Scientists raced to study a new coronavirus variant as several cases were spotted in Europe and governments around the world announced travel restrictions targeting the southern African region where it first emerged, prompting criticism that the continent was yet again bearing the brunt of panicked policies from Western countries.
Omicron, the new variant first detected in Botswana, sent Europe into high alert after cases were detected in the United Kingdom, Germany, Italy and Belgium. The Czech Republic, Austria, Israel and the Netherlands were all investigating suspected cases of the variant.
Relatively little is known about Omicron. It has mutations that scientists fear could make it more infectious and less susceptible to vaccines — though neither of these effects has yet to be established. Most confirmed cases of the variant are contained to southern African countries, but there are worries Omicron could have spread more widely before scientists there discovered it.
“There’s been a window of probably about two weeks conservatively that this virus has been spreading,” Andrew Pekosz, an epidemiologist from Johns Hopkins Bloomberg School of Public Health said in an interview on Saturday. It is likely the variant is already in New York, he said.
“There certainly is a chance that it has already spread globally, but we just don’t know yet,” Mr. Pekosz added.
European leaders, already struggling with a surge in Covid-19 cases that has made it once again the epicenter of the pandemic, tried to strike a balance between increasing caution and avoiding panic.
Sixty-one passengers out of more than 500 on two flights from southern African countries into the Netherlands on Saturday tested positive for the coronavirus and are quarantining in Amsterdam. The Omicron variant is likely to be found in some of those 61 passengers who tested positive, the Dutch authorities said.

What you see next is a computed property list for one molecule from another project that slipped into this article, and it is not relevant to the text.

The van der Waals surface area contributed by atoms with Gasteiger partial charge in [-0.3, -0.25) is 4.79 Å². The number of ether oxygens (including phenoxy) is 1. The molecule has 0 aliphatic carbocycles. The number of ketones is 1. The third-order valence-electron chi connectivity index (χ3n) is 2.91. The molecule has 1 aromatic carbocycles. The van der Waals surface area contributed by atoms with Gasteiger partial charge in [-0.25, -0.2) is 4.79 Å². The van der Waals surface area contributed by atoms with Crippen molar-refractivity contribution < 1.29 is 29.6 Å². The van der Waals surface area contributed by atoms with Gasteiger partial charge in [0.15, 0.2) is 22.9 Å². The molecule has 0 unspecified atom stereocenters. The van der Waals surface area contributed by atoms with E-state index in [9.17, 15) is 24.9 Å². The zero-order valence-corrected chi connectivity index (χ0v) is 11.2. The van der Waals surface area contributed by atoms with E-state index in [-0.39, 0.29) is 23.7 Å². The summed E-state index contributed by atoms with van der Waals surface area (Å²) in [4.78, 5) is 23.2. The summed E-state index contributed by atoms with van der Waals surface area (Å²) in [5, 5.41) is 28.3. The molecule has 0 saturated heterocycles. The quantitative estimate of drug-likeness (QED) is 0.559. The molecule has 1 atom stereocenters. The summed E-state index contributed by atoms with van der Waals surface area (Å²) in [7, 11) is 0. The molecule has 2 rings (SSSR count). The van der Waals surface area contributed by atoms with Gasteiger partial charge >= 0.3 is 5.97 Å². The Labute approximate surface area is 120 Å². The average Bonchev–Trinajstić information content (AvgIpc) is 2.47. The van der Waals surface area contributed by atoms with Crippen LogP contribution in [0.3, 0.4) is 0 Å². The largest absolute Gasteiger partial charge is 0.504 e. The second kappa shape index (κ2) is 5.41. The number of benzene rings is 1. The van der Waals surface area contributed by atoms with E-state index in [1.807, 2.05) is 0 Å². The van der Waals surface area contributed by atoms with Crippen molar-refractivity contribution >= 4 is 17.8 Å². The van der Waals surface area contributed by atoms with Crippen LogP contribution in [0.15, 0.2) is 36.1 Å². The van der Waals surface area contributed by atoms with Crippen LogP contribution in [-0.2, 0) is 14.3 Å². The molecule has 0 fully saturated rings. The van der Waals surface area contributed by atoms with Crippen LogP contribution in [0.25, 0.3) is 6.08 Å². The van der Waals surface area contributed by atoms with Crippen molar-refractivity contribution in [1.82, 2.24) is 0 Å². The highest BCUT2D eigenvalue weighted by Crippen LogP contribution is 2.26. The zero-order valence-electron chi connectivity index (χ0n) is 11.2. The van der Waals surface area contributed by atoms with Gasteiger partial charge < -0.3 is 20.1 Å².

The European Union is restricting travel to and from seven countries in southern Africa — Botswana, Eswatini, Lesotho, Mozambique, Namibia, South Africa and Zimbabwe — while the United States and South Korea have targeted those countries and Malawi. Britain has restricted travel with those eight nations and Angola, Mozambique and Zambia.
Canada, Australia, Russia, Thailand, Sri Lanka, Singapore, Saudi Arabia, Oman and Morocco have all announced similar restrictions.
Israel announced the most restrictive ban Saturday, saying it would close its borders to foreign nationals for two weeks.
Some health officials said that the travel bans may buy some time to figure out how to deal with the new variant. But just as border closures a year ago did little to stop the spread of an earlier coronavirus variant from Britain, scientists said, the latest travel shutdowns had likely come too late.
And richer countries, having already hoarded vaccines for much of 2021, were now penalizing parts of the world that they had starved of shots in the first place, scientists said.
In a news conference on Saturday evening, Prime Minister Boris Johnson said that to curb the spread of the variant, face masks would be required in stores and on public transportation, a rule the country had ended in July.
Britain will also require travelers from abroad to get a PCR test within 48 hours of their arrival and require contacts of those who test positive with a suspected case of Omicron to self-isolate for 10 days, regardless of vaccination status.
The variant was also detected in Hong Kong, which prompted “the most stringent boarding and quarantine requirements” for travelers coming from southern African countries.
“I think certainly caution is warranted to restrict travel and to watch this closely, but at the end of the day, we really need a lot more data to evaluate this new variant,” Philip A. Chan, an infectious disease doctor at Brown University who has helped lead the Covid-19 response for Rhode Island, said.
What we do know, he said, is that the Omicron variant seems to be overtaking the Delta variant in southern African countries, which suggest Omicron is more contagious and that it can overcome some of the natural immunity and vaccine immunity.
“Neither one of those things are good, obviously. And I think that those are the two reasons that have experts and scientists so concerned,” Dr. Chan said. But he still “urges caution and patience.”
“Let’s wait to see what the data shows. Let’s take appropriate precautions,” he said.
Dr. Chan also cautioned that without a robust global vaccination effort, “we are half-treating the pandemic” and leaving the world open to new and more transmittable variants.